Do We Really Need the Moon?

Unknown year Science 1.20K Views 18 Comments
The Moon is such a familiar presence in the sky that most of us take it for granted.

But what if it wasn’t where it is now? How would that affect life on Earth? Space scientist and lunar fanatic Dr Maggie Aderin-Pocock explores our intimate relationship with the Moon.

Besides orchestrating the tides, the moon dictates the length of a day, the rhythm of the seasons and the very stability of our planet.

Yet the Moon is always on the move. In the past it was closer to Earth and in the future it’ll be farther away. That it is now perfectly placed to sustain life is pure luck, a cosmic coincidence.

Using computer graphics to summon up great tides and set the Earth spinning on its side, Maggie Aderin-Pocock implores us to look at the Moon afresh: to see it not as an inert rock, but as a key player in the story of our planet, past, present and future.

18 Comments

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  • Realfate@gmail.com 4 years ago

    "cosmic coincidence", this is a jockhow can any sane human believe that everything happened by coincidence
    planets created by coincidence
    moon created and put at its position and defined its life cycle by coincidence
    sun, obit, black holes, .... etc.
    and how all they are moving with no mistakes

    I believe Allah created that all, and he is managing every smallest part of the whole universe

    realfate@gmail.com

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  • test3 5 years ago

    Thanks! Should be working now :)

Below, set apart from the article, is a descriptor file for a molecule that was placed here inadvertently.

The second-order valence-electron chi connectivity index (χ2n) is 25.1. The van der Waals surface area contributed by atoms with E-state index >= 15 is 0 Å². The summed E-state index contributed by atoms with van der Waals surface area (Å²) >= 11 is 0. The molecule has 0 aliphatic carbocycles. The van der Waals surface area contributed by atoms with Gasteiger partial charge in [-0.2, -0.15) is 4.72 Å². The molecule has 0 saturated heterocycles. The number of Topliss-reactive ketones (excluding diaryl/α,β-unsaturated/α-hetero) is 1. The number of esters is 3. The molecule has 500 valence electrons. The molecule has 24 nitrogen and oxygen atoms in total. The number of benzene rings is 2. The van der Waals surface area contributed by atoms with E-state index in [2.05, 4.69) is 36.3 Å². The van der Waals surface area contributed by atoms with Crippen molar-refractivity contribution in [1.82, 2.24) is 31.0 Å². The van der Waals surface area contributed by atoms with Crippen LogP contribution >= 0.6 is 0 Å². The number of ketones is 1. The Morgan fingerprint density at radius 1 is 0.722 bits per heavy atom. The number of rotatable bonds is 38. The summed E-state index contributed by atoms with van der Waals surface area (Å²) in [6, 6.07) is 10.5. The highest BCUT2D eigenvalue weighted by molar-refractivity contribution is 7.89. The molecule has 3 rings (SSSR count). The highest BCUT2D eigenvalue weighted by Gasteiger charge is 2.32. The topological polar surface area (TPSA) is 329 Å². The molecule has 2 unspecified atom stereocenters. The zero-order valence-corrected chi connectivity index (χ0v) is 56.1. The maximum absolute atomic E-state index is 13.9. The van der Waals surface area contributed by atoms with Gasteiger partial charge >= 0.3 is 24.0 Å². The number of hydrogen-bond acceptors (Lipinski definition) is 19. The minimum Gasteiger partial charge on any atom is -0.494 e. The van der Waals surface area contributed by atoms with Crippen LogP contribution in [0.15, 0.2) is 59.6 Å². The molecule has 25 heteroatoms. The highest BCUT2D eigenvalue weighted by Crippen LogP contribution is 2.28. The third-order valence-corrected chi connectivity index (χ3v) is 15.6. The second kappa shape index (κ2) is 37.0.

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  • test3 5 years ago

    Thanks! Should be working now :)

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  • milklover13 5 years ago

    video doesn't work
     

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  • milklover13 5 years ago

    video doesn't work
     

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  • Clint 5 years ago

    4 billion years. How do we really know what happened 4 billion years ago. If someone were to walk up to me and say this is what happened 4 billion years ago and here's how I know, I'd say, 'I still don't believe you'. The only way to accurately measure what's happened in the past is to have written accounts of such happenings. Looking at layers of rock and carbon dating or whatever other means of measurement you can come up with is not going to mean anything unless you can go back in time to ensure it's accuracy. No method for measurement of time and age used today existed even 100 years ago and so how do we compare accuracy.

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  • Hey dumb skinhead. Go back to school. Your Grammer is what I would expect of someone in first grade

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  • I am shocked to know there are still people in the world who are as rude as you are. Get a life buddy

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  • .,..David Icke?...really?

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  • Italics Mine 5 years ago

    Or as humorist Josh Billings put it: "It's better to know nothin' than to know what ain't so."

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